While both services provide similar functionality, there are some fundamental differences. Here’s a broad, concise description of how they differ: Z-wave is a more stringent protocol that makes devices plug-and-play. Zigbee is open-source and more widely used, but might require a bit of work getting it to function correctly as you add more and more devices.

Using Z-Wave or Zigbee adds an extra device (and expense)—the smart home hub that connects all the devices. Also, once you choose one system or the other, you will want to make sure all other smart home upgrades are compatible with the protocol you’ve chosen.


Smart home ecosystems act as the user interface for all smart devices in your home. Unlike communication protocols, which help the devices talk to each other, the ecosystem dictates how you talk to your devices.

Choosing a smart home ecosystem often has a lot to do with what kind of phone you use. If you’re an Apple user, you’ll likely want Apple HomeKit products, since you can easily interface with them through an app on your phone. Similarly, if you’re using Android and Google Assistant often, then Google Home and Google devices are likely the best bet for you. 

That said, there are quite a few platform-agnostic ecosystems if you aren’t committed to embracing your phone’s built-in tools. For example, Samsung Smart Things is a very popular ecosystem and great if you already use a Samsung phone or device. Alternatively, Amazon’s Alexa Smart Home boasts one of the most extensive compatibility lists, allowing you to keep your device options open.

Thankfully, the majority of smart light switches tend to support Google Assistant and Amazon Alexa as a minimum. There are a few models with their own proprietary systems, but most connect to many ecosystems and can reach more with an extra piece of hardware called a bridge. Whichever ecosystem you choose, just make sure that the smart light switch supports it.

The best smart light switches: Reviews & Recommendations

In recent years, the smart home hardware industry has exploded. There are dozens of switches that work on several different ecosystems and communication protocols. 

To be honest, it can get pretty overwhelming. Our picks for the best smart light switches cover all the basics; everything you’ll need to fully kit out your house with lights you can adjust and program with your phone. With one of our picks in hand, you can go back to building or renovating your dream home, rather than fretting over whether you made the right choice.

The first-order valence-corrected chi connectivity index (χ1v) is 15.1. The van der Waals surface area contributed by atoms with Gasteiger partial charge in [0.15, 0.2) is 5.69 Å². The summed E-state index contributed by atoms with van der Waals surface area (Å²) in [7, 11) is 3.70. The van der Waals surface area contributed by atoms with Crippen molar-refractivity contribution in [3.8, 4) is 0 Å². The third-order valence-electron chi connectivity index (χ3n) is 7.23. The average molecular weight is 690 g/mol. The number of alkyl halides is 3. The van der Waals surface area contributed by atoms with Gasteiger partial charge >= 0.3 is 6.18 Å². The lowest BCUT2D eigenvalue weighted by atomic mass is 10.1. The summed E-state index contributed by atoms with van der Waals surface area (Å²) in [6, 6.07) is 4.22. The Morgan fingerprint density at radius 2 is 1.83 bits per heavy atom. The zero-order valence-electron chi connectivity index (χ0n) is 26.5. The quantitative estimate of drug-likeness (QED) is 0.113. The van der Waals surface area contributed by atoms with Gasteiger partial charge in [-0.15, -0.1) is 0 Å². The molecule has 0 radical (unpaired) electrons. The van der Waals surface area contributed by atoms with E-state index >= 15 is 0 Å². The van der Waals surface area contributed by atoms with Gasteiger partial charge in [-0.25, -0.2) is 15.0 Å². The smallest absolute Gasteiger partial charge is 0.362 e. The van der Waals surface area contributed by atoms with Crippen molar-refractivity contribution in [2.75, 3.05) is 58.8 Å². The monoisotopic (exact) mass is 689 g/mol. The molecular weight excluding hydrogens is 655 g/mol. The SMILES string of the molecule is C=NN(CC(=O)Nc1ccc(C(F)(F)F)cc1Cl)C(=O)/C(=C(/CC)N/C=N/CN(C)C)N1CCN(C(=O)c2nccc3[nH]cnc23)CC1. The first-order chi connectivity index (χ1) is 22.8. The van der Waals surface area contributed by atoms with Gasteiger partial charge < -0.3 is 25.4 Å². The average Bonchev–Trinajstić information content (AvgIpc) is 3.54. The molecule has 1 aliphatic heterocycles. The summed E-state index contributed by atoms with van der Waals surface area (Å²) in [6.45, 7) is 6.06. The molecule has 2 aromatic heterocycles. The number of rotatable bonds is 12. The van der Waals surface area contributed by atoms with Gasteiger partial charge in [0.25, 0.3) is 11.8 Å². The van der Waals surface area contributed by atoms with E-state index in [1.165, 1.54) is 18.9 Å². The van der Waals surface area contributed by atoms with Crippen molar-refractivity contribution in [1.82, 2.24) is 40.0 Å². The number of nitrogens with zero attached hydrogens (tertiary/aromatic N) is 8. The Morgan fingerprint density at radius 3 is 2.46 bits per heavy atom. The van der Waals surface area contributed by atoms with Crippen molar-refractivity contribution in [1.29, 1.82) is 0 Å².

Best smart light switch overall: Lutron Caseta Smart Home Dimmer Switch and Pico Remote Kit

Best of All Worlds

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Why it made the cut: The Lutron Caseta costs a little bit extra, but you get an excellent array of features.


  • Communication Protocol: Lutron Clear Connect
  • Ecosystems: Apple HomeKit, Google Assistant, Amazon Alexa, Nest, SmartThings
  • Neutral wire required: No
  • Dimmer: Yes
  • Supports three-way switches: Yes


  • Comes with a remote
  • Good selection of features
  • Wide ecosystem support


  • A bit expensive
  • Requires Smart Bridge to connect to Wi-Fi

If you’re installing smart light switches for the first time, the Lutron Caseta kit comes with everything you need without having to worry about integrations and ecosystems. It’s easy to set up, especially since it doesn’t require a neutral wire. It comes with its own remote, so you don’t need a hub. Plus, it has some great features, like the included wall plate bracket and the ability to turn lights on and off randomly throughout the day to make it appear as if you’re at home.

There is a catch, of course. Lutron’s Caseta products require a Caseta Smart Bridge to pair with ecosystems other than Lutron’s. The Smart Bridge has its advantages, though. In addition to connecting with Apple HomeKit, Nest, and other ecosystems, it allows the dimmer to change the intensity of your lights based on season and time of day. With the Lutron app (iOS, Android), you can easily manage this sort of schedule on your own. 

If you want full ecosystem integrations or just plan to expand to other smart light switch types, you can always go right for the Lutron Caseta bundle with the bridge.

Best budget smart light switch: Kasa Smart Light Switch

The Switch And Nothing But The Switch

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Why it made the cut: The Kasa smart light switch is minimalist by definition. For those who don’t need any fancy features, its budget pricing makes it an excellent choice. 


  • Communication Protocol: 2.4GHz Wi-Fi
  • Ecosystems: Google Assistant, Amazon Alexa, Microsoft Cortana
  • Neutral wire required: Yes
  • Dimmer: No
  • Supports three-way switches: No


  • No need for a hub
  • Looks and feels like a normal light switch
  • Good virtual assistant support